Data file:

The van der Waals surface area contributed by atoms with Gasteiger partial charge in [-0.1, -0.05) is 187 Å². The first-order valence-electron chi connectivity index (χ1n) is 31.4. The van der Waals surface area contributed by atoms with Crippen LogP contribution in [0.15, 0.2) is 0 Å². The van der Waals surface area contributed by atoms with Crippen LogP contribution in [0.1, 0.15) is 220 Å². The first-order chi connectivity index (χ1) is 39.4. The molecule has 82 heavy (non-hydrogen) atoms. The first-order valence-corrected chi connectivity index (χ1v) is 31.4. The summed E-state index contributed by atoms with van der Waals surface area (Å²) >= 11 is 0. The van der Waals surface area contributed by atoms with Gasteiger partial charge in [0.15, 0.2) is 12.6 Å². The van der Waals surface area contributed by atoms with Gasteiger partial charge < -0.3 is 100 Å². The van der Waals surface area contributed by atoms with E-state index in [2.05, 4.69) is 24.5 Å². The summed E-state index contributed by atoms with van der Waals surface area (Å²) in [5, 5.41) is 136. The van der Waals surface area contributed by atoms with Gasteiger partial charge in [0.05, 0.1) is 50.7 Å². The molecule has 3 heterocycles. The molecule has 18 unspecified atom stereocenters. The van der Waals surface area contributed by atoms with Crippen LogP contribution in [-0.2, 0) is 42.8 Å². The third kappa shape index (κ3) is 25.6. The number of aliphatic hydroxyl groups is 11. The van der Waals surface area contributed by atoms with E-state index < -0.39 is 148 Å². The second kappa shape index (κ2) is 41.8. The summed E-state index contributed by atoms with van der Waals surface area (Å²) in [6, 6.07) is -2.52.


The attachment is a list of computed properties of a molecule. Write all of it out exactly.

The van der Waals surface area contributed by atoms with Gasteiger partial charge in [-0.1, -0.05) is 187 Å². The first-order valence-electron chi connectivity index (χ1n) is 31.4. The van der Waals surface area contributed by atoms with Crippen LogP contribution in [0.15, 0.2) is 0 Å². The van der Waals surface area contributed by atoms with Crippen LogP contribution in [0.1, 0.15) is 220 Å². The first-order chi connectivity index (χ1) is 39.4. The molecule has 82 heavy (non-hydrogen) atoms. The first-order valence-corrected chi connectivity index (χ1v) is 31.4. The summed E-state index contributed by atoms with van der Waals surface area (Å²) >= 11 is 0. The van der Waals surface area contributed by atoms with Gasteiger partial charge in [0.15, 0.2) is 12.6 Å². The van der Waals surface area contributed by atoms with Gasteiger partial charge < -0.3 is 100 Å². The van der Waals surface area contributed by atoms with E-state index in [2.05, 4.69) is 24.5 Å². The summed E-state index contributed by atoms with van der Waals surface area (Å²) in [5, 5.41) is 136. The van der Waals surface area contributed by atoms with Gasteiger partial charge in [0.05, 0.1) is 50.7 Å². The molecule has 3 heterocycles. The molecule has 18 unspecified atom stereocenters. The van der Waals surface area contributed by atoms with Crippen LogP contribution in [-0.2, 0) is 42.8 Å². The third kappa shape index (κ3) is 25.6. The number of aliphatic hydroxyl groups is 11. The van der Waals surface area contributed by atoms with E-state index < -0.39 is 148 Å². The second kappa shape index (κ2) is 41.8. The summed E-state index contributed by atoms with van der Waals surface area (Å²) in [6, 6.07) is -2.52.